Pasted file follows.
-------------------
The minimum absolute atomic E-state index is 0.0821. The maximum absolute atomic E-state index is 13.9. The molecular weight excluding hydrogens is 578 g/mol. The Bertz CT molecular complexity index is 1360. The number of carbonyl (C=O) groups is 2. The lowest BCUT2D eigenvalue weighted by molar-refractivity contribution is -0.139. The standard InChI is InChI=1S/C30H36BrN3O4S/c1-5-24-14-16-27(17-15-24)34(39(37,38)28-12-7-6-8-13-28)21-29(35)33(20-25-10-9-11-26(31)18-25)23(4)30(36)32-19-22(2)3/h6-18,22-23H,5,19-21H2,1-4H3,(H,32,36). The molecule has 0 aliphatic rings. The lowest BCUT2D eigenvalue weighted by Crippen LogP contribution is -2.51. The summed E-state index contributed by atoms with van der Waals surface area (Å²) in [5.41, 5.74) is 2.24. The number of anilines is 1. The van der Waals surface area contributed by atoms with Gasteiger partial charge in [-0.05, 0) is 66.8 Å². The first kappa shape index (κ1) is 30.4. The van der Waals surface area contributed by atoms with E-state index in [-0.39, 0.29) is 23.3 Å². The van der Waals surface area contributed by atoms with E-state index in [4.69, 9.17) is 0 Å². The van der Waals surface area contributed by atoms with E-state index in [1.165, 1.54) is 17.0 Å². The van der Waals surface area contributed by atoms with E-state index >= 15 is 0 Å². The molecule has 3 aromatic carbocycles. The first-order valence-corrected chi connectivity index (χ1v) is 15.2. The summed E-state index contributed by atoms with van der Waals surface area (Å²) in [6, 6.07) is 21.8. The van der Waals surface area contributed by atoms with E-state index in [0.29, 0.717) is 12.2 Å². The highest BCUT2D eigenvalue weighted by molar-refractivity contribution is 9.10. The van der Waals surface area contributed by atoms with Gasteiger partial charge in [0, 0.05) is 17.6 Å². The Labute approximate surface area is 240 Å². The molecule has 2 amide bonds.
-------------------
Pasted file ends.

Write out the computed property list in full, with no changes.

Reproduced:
The minimum absolute atomic E-state index is 0.0821. The maximum absolute atomic E-state index is 13.9. The molecular weight excluding hydrogens is 578 g/mol. The Bertz CT molecular complexity index is 1360. The number of carbonyl (C=O) groups is 2. The lowest BCUT2D eigenvalue weighted by molar-refractivity contribution is -0.139. The standard InChI is InChI=1S/C30H36BrN3O4S/c1-5-24-14-16-27(17-15-24)34(39(37,38)28-12-7-6-8-13-28)21-29(35)33(20-25-10-9-11-26(31)18-25)23(4)30(36)32-19-22(2)3/h6-18,22-23H,5,19-21H2,1-4H3,(H,32,36). The molecule has 0 aliphatic rings. The lowest BCUT2D eigenvalue weighted by Crippen LogP contribution is -2.51. The summed E-state index contributed by atoms with van der Waals surface area (Å²) in [5.41, 5.74) is 2.24. The number of anilines is 1. The van der Waals surface area contributed by atoms with Gasteiger partial charge in [-0.05, 0) is 66.8 Å². The first kappa shape index (κ1) is 30.4. The van der Waals surface area contributed by atoms with E-state index in [-0.39, 0.29) is 23.3 Å². The van der Waals surface area contributed by atoms with E-state index in [4.69, 9.17) is 0 Å². The van der Waals surface area contributed by atoms with E-state index in [1.165, 1.54) is 17.0 Å². The van der Waals surface area contributed by atoms with E-state index >= 15 is 0 Å². The molecule has 3 aromatic carbocycles. The first-order valence-corrected chi connectivity index (χ1v) is 15.2. The summed E-state index contributed by atoms with van der Waals surface area (Å²) in [6, 6.07) is 21.8. The van der Waals surface area contributed by atoms with E-state index in [0.29, 0.717) is 12.2 Å². The highest BCUT2D eigenvalue weighted by molar-refractivity contribution is 9.10. The van der Waals surface area contributed by atoms with Gasteiger partial charge in [0, 0.05) is 17.6 Å². The Labute approximate surface area is 240 Å². The molecule has 2 amide bonds.